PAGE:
The Shopper’s Guide – which features the EWGs ‘Dirty Dozen / Clean Fifteen’ list – includes a ranking of conventionally grown fruits and vegetables, calling out which ones test high for pesticide residues and which ones test low, so you buy (and eat!) with confidence. Are spinach, strawberries and apples your daily faves? The conventionally grown ones top the pesticide residue list, so choose organic for these. Love avocados, pineapples and onions? No need to go organic on these as they pose the least risk, ranking among the lowest on the residue scale.

Another way to remember which organic items to spend money on: if it’s got a tough outer skin or leaves that aren’t usually eaten, then conventional is a decent option. For items where the entire fruit or veg is eaten, as in, skin and all but the seeds, then organic is the way to go.

Mind your meats.

Keep in mind though, it’s not just produce that matters. You want the best, cleanest possible options across the board. When it comes to animal protein, healthy animals make healthy meals so buy the best quality possible.  Granted, organic, grass-fed, pasture-raised animals will be considerably more expensive than factory-farmed animals, but you can contain costs by:

  • Eating smaller portions of healthy, high-quality meat, poultry or fish – and fill the space on your plate with more fiber-rich veggies.
  • Reducing animal protein intake by opting for more meat-free/vegetarian meals each week.
  • On meatless days, supplement your protein needs with filling, animal-free sources like kidney beans, chickpeas, quinoa, etc.
  • Stews, soups and dishes incorporating shredded and chopped meats are a classic, budget-stretching way to get the most mileage out of smaller quantities of animal proteins.
  • Trying to fake the meat experience with meat ‘substitutes’ which are heavily processed faux foods your body will be a lot better off without.

No nearby sources for pasture-raised, grass-fed organic meat and wild-caught fish? Then shop around for the best quality and prices, and order online (the company Vital Choice is an excellent online source).

Some organic foods are junk!

Not surprisingly, there is such a thing as organic junk food. Sure, they may be certified organic, non-GMO and gluten-free, but sodas, cookies, ice cream, cereals, chips are still junk food, just more expensive versions of what you’d find in the conventional snack aisle. My advice? Save your money and snack on small quantities of health-supportive organic berries, raw nuts, veggies and home-made hummus, dark chocolate (at least 80 percent cacao), or DIY home-made kale chips.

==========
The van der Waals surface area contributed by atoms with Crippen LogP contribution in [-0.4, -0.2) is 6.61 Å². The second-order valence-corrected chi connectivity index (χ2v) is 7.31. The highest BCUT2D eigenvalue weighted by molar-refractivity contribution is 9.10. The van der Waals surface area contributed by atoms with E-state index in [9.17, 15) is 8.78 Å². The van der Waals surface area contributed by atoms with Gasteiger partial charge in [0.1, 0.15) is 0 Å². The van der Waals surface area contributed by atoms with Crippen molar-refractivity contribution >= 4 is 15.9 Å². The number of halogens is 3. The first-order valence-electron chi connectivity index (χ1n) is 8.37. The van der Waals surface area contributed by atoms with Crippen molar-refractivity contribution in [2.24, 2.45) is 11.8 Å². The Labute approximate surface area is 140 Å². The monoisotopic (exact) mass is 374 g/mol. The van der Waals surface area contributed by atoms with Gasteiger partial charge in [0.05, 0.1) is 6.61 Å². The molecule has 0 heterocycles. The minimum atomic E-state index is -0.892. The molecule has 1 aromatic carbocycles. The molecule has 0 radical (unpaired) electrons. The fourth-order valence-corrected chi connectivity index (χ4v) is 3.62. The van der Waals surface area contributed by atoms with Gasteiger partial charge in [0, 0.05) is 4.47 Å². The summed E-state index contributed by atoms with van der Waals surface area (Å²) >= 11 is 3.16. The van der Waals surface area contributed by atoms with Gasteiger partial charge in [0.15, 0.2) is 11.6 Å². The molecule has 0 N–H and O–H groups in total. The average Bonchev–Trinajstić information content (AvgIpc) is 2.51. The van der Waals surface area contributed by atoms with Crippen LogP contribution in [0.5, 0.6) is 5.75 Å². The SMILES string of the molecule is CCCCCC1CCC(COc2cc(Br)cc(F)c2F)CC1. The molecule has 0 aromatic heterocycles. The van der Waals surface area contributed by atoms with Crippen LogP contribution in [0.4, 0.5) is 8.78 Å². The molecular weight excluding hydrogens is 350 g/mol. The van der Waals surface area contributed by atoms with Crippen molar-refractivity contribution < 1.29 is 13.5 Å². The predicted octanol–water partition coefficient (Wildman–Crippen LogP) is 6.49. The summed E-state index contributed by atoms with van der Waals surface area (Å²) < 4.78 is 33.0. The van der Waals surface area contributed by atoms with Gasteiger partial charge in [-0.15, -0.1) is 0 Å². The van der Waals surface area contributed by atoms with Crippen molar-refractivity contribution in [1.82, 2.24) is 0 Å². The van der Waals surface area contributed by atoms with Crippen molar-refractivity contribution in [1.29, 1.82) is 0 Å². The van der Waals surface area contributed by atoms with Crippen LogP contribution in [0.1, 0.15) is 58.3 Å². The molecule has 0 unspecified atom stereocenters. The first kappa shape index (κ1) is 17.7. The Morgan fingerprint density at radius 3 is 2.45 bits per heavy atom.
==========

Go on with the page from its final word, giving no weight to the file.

Try these smart organic shopping strategies:

  1. Fermenting veggies is a tasty way to preserve them, minimize waste when you catch a deal at the farmer’s market – and of course, an easy way to add healthy bacteria to your gut.
  2. If you’ve just got to have that morning smoothie, the frozen produce aisle is a good spot to pick up organic fruits and veggies when your favorites aren’t in season. The nutrient content on organic and conventional frozen produce is comparable to fresh, certainly convenient and often less costly.
  3. If you have to choose between the two, organic bulk produce is always going to be more economical than boxed, ‘triple washed’ or pre-prepped ready-to-cook versions.
  4. To save on farm-fresh produce costs, think ‘half-sies,’ and split the cost of a CSA membership with a friend or neighbor.
  5. Using large quantities of a particular fruit or veg? Try using a blend of both organic and items from the EWG’s Clean Fifteen produce list to cut costs and chemicals.
  6. Supplement your produce purchases by growing some of your own (even in winter), ideally with organic, non-GMO certified seeds and soil. Among the easiest edibles to grow indoors: basil, lemongrass, radishes, mushrooms, salad greens, dwarf fruits and turmeric.
  7. Too many fresh veggies? Freeze them ASAP. Though some will need to be blanched first, many veggies don’t – so all you need to do is wash, dry, freeze in airtight container. Less veggie waste and organic veggies always at the ready? Now that’s a good deal.
  8. Prefer the online shopping experience? Try the membership-only, which specializes in selling organics at discounted prices (with an annual membership).